“A local legend is all I’ll ever be/ Until I put this town on the map for everyone to see.” With an impressive debut at #7 on Billboard’s Heatseekers chart and at #2 on the iTunes Hip-Hop chart, Dumbfoundead’s making sure that eventually, everyone’s gonna know where K-Town is.

11. November: Jeremy Passion – “Trace”

I can’t think of anyone who channels the spirit of Stevie Wonder better than Jeremy “Passion” Manongdo. “Trace” sounds like a lost track from Innervisions or Talking Book. Drawing its inspiration from the Motown master, “Trace” is a well-crafted soul/R&B tune full of romance and longing. The live instrumentation sounds refreshing, a contrast to current radio’s M-Audio-programmed soundtrack. There’s a hint of John Legend in there, too, and Jeremy sings with honest conviction.

Although Jeremy has been putting up videos on YouTube for over 5 years, “Trace” comes from his debut More Than A Feeling, released just a few weeks ago. Listen to “Trace” here.

12. December: Paul Dateh – “One for James”

Paul Dateh has gone electronic. Showcasing this electronic style on his first track in over two years, “One for James” is a departure from the acoustic pop of 2009’s The Good Life and the R&B/hip-hop of his self-titled debut the year before. Released on the second anniversary of the death of his childhood violin instructor and life-long mentor, “One for James” blends the electronic and the ambient into a celestial soundscape. Vocals and violin are still here, just not front and center. Instead, Paul spreads out his voice with harmonies and layers the strings, all accompanied by a pulsating beat. The track shimmers ethereally as if a ghost were at the turntables before vanishing away in a slow flourish.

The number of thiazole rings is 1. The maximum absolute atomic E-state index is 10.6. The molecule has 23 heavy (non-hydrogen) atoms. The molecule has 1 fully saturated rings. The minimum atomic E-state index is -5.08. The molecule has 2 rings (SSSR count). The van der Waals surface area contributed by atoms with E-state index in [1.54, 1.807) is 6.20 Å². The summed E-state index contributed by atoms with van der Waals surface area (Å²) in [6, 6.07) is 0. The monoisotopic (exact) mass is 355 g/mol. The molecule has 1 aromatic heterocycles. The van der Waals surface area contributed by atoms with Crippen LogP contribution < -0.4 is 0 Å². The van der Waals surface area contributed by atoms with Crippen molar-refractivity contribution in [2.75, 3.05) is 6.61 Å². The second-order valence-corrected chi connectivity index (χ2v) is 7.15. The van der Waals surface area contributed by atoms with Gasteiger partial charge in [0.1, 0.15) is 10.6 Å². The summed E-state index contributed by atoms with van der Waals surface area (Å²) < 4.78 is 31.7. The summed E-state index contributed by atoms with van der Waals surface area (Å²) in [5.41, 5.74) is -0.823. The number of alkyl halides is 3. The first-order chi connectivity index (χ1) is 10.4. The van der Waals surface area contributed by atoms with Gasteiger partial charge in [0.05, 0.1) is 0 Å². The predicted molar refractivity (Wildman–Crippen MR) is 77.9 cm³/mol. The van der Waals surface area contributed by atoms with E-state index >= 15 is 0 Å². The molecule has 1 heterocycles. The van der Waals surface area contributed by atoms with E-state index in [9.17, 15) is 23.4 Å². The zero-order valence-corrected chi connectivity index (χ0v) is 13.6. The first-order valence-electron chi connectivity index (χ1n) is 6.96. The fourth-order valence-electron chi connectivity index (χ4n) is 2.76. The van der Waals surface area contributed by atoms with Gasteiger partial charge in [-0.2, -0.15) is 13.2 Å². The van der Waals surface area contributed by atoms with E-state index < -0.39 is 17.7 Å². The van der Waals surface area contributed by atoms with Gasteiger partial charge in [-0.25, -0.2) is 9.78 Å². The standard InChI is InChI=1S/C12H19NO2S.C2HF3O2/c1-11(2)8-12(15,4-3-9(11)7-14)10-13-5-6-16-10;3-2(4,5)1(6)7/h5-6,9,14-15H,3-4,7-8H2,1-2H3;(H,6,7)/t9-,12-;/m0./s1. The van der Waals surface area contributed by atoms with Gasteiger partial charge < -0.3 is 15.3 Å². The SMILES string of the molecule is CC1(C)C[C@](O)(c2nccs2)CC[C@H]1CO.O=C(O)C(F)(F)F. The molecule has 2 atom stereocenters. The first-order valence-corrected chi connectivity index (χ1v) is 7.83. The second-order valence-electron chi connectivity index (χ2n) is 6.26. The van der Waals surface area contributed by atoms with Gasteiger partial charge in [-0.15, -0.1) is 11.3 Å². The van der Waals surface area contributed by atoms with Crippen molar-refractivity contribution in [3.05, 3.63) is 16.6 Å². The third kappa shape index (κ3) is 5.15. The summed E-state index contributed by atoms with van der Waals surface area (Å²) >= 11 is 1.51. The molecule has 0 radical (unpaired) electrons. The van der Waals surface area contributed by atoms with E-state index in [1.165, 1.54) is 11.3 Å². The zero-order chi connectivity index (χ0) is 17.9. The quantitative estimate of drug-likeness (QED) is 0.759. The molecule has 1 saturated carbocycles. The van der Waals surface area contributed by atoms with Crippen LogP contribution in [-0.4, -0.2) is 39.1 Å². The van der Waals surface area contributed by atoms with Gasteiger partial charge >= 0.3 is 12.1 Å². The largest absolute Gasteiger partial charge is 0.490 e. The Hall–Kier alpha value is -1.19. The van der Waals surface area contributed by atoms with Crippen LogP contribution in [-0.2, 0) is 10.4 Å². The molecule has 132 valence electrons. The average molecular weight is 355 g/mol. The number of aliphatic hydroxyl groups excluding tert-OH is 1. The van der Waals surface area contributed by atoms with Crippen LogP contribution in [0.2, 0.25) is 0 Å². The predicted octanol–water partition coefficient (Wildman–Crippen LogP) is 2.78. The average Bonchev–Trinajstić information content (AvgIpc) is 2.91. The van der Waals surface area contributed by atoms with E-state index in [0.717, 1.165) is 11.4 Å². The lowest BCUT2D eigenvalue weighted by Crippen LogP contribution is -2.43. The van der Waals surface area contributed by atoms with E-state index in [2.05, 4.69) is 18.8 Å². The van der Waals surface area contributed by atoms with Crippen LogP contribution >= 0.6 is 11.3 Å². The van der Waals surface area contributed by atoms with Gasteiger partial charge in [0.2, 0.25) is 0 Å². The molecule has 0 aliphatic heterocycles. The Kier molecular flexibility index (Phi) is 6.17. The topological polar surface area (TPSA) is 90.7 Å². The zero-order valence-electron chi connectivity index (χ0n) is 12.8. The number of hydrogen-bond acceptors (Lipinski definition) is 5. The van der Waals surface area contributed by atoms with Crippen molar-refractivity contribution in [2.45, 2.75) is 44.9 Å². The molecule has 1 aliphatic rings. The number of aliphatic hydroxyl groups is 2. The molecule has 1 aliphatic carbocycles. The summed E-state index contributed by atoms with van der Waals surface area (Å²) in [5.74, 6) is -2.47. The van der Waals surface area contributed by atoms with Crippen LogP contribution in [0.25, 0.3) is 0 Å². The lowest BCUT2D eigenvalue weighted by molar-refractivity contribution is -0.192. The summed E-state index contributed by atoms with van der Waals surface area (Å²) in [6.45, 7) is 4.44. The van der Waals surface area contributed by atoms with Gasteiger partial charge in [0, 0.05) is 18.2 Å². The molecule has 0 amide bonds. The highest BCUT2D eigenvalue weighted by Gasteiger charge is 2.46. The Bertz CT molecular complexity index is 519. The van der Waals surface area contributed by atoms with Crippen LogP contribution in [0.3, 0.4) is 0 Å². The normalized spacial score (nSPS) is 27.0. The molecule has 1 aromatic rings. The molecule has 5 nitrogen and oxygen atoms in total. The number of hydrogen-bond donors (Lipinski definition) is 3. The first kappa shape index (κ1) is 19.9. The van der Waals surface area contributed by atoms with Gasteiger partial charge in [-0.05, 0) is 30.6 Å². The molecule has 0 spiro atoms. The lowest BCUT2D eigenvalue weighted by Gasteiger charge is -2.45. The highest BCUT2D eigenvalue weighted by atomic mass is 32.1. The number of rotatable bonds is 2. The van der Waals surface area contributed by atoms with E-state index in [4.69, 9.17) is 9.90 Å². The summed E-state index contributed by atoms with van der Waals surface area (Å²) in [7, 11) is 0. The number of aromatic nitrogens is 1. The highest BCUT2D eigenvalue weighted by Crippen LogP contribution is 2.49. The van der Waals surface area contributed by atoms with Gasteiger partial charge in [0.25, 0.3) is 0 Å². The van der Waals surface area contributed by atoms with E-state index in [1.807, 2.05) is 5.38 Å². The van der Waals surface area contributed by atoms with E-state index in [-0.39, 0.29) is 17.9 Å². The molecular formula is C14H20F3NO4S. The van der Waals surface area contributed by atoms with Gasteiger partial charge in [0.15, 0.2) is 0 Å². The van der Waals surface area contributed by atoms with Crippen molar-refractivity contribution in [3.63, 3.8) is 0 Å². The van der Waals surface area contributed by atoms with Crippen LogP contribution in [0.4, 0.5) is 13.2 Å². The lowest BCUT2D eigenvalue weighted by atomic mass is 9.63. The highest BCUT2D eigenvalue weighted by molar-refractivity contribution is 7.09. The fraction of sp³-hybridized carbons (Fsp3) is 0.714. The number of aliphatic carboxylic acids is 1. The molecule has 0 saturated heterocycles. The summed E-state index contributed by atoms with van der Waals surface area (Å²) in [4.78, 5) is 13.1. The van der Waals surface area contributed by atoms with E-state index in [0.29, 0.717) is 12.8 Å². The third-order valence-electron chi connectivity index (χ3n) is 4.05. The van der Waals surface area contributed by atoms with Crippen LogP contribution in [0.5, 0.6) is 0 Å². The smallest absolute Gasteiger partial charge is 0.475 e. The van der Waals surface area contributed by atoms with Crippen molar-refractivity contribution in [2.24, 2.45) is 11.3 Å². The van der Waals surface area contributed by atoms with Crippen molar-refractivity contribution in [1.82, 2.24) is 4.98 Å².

After watching Paul traverse multiple genres in his performance of “Darkest Point” on the Knocksteady podcast in September, I’m excited to see how he’ll approach “One for James” in a live setting.

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So that’s it! My 2011 in a nutshell. I’ve obviously left things out as there’s no way I could do everything justice in a single posting. But who knows, maybe I’ll expand the list for 2012. From the looks of it I just might have to.

Let’s keep supporting each other. Not because we’re Asian Americans, but because we’ve got good music. And make catching a live show one of your New Year’s resolutions. Happy New Year and Best Wishes for 2012.


photo by Melly Lee

Dawen is a singer-songwriter based in Los Angeles. His New Year’s resolutions include: finishing an upcoming EP, perfecting Chinese, learning Korean, and actually attempting P90X.

The Korean Adele on K-Pop Star

Park Jimin, a cute 15-year-old in a fuzzy bowtie sweater, really threw K-Pop Star judges for a loop when she opened her mouth and out poured the voice of a plump, soulful white woman named Adele. The eye cuts of malice and looks of sheer terror on the other contestants’ faces at 0:40 is also quite priceless.

Now all Park Jimin needs is a Bumpit and some “glamour length” Lee Press-on Nails in Nude Mink Muff and she’s ready to roll.

via Buzzfeed

“Red Tonight” — New Notorious MSG Music Vid!

On the heels of their epic Heavy Ghetto album release, Original Chinatown Bad Boys The Notorious MSG have dropped another ass-sizzlin treat. Finally, someone has written a song that embraces Asian flush in all its unabashed, head bangin, panty droppin’ glory. This is the new anthem for your Friday, Saturday, and Tuesday night.

Need more MSG in your life? They’ve just released new smartphone wallpapers here! Collect all 7 and watch your boyfriend get jealous.